The multivariable logistic regression analysis showed that factors similar to those observed in the analysis of LSSCLC were associated with refusal of chemotherapy among patients with ES-SCLC (Table 3). Patients diagnosed when aged >70 years were more likely to refuse chemotherapy than those aged 50 to 70 years (AOR, 2.25; 95% CI, 1.99-2.55). Women were more likelyto refuse recommended treatment than men (AOR, 1.42; 95% CI, 1.27-1.58). Uninsured patients were more likely to refuse chemotherapy than those with private insurance (AOR, 1.76; 95% CI, 1.29-2.40). Patients with ES-SCLC with comorbidities were more likely to refuse chemotherapy than patients without comorbidities (AOR; 1.43; 95% CI, 1.23-1.65). As previous studies had suggested,13,14 interactions of race with variables including gender, insurance status, and comorbidity were examined separately for both LS-SCLC and ESSCLC, but no significant association was found. We used backward selection to fit the multivariable logistic regression model, with cutoff 0.2 to be included in the model and 0.05 to stay in the model. Also, we tested the interaction among variables in the model such as race, gender, insurance status, and comorbidity and found no significant association.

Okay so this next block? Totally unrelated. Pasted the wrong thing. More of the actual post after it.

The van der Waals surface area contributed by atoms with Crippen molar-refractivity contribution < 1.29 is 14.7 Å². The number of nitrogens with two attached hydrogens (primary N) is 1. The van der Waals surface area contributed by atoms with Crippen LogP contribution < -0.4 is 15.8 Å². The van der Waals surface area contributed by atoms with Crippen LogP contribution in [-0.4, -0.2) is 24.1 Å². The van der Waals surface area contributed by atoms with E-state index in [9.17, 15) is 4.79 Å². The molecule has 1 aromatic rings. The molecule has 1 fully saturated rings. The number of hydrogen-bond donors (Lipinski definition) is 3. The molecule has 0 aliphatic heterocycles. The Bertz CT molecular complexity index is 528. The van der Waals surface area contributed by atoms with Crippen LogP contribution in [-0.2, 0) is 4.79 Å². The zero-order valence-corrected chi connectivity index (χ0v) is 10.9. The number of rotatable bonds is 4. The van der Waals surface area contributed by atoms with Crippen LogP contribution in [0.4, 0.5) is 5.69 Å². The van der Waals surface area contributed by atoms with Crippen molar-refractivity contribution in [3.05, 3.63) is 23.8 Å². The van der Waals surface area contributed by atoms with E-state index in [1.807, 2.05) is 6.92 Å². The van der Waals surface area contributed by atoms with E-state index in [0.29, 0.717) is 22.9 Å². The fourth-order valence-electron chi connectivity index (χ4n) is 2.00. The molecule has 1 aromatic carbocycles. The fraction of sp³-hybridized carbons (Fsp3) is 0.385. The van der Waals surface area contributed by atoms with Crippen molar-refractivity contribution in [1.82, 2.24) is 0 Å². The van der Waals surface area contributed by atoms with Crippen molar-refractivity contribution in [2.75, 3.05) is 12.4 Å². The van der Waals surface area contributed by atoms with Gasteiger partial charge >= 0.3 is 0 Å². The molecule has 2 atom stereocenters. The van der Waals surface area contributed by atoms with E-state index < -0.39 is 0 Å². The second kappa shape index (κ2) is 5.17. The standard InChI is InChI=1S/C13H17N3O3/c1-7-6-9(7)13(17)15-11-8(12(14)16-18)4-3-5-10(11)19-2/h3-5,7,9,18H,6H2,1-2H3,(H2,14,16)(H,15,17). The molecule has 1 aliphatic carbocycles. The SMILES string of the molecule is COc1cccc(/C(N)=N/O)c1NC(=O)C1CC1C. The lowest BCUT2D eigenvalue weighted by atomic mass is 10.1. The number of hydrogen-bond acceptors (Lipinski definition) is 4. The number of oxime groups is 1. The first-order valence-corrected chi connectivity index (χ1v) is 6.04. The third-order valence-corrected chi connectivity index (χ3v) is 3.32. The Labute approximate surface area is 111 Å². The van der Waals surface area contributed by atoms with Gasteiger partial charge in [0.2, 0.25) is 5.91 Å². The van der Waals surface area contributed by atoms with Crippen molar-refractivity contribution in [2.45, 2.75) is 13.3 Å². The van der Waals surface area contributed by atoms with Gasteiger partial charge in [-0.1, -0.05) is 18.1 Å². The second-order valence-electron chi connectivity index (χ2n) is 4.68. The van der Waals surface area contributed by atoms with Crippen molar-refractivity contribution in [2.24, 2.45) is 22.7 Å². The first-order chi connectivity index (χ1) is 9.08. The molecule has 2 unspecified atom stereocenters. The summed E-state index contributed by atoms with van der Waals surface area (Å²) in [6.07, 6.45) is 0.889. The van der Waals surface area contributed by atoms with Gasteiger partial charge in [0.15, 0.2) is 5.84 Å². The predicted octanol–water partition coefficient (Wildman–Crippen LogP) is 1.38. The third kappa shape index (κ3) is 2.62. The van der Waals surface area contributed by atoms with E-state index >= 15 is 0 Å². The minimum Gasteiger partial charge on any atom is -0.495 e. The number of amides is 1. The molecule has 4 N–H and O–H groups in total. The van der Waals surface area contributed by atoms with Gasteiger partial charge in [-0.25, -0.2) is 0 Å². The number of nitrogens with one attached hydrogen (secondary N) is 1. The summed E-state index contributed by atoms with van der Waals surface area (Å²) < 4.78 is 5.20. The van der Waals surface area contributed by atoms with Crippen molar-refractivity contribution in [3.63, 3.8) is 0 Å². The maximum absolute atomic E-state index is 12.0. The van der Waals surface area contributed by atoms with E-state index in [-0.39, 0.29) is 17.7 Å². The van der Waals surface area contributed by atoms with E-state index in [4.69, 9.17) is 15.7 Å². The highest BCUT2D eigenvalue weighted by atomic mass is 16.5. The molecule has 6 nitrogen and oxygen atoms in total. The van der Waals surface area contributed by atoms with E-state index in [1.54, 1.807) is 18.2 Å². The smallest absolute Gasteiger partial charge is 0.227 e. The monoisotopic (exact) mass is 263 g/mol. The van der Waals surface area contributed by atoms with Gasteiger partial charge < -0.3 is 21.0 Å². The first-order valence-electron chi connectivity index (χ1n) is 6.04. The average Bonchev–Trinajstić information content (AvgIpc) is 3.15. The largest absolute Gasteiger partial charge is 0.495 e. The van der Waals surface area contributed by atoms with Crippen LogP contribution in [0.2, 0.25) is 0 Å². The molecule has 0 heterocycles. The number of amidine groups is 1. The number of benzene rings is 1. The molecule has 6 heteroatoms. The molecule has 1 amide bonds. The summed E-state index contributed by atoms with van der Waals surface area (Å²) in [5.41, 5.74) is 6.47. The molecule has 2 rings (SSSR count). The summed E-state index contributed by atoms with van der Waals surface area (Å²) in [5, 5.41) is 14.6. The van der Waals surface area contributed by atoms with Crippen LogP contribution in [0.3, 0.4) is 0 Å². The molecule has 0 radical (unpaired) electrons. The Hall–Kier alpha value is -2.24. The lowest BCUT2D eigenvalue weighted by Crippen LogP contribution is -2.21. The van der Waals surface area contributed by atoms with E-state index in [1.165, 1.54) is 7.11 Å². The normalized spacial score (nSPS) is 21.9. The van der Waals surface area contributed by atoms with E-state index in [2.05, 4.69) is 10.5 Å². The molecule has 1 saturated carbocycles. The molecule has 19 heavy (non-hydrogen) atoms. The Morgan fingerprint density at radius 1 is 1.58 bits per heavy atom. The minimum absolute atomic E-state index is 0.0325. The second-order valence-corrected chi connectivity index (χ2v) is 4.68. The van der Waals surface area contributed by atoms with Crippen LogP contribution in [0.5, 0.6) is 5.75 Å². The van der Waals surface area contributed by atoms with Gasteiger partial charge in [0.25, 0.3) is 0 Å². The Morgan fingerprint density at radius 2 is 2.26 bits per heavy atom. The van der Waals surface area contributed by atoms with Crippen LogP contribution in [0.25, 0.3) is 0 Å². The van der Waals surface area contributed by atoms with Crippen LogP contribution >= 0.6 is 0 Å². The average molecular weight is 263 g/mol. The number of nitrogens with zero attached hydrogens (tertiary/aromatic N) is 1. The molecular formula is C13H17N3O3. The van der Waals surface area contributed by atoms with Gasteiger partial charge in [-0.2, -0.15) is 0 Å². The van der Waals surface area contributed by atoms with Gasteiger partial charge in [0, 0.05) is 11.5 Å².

Survival of SCLC Cases

The overall median survival for all patients with SCLC included in the analysis was 9.4 months. Among patients with LS-SCLC who were recommended chemoradiotherapy, the median survival of patients who refused and received the treatment was 3 months and 18 months, respectively (P <.001) (Figure 3). For patients with ES-SCLC, median survival of those who refused chemotherapy was 1 month compared with 7.5 months for patients who received treatment (P < .001). Within 1 year following diagnosis (data not shown) among patients with LS-SCLC who were recommended chemoradiotherapy, 67% who received the treatment had survived, compared with 14% of those who declined. The 5-year survival of patients with LS-SCLC who received chemoradiotherapy was 17% compared with only 2% of those who refused (Figure 3). For ES-SCLC, the 1-year survival of patients who received the recommended chemotherapy was 25%, compared with 3% of those who refused.

We included age, gender, primary payer, category of residence, presence of comorbidity, facility, and treatment status in multivariable analyses using Cox PH regression. Results are presented in Table 3 and indicate that among patients with LS-SCLC who were recommended chemoradiotherapy, those who refused treatment had a higher risk of mortality than those who received treatment (HR, 4.96; 95% CI, 4.45-5.53). Similarly, among patients with ES-SCLC who were recommended chemotherapy, patients who refused treatment had a higher risk of mortality than those who received it (HR, 3.69; 95% CI, 3.48-3.92).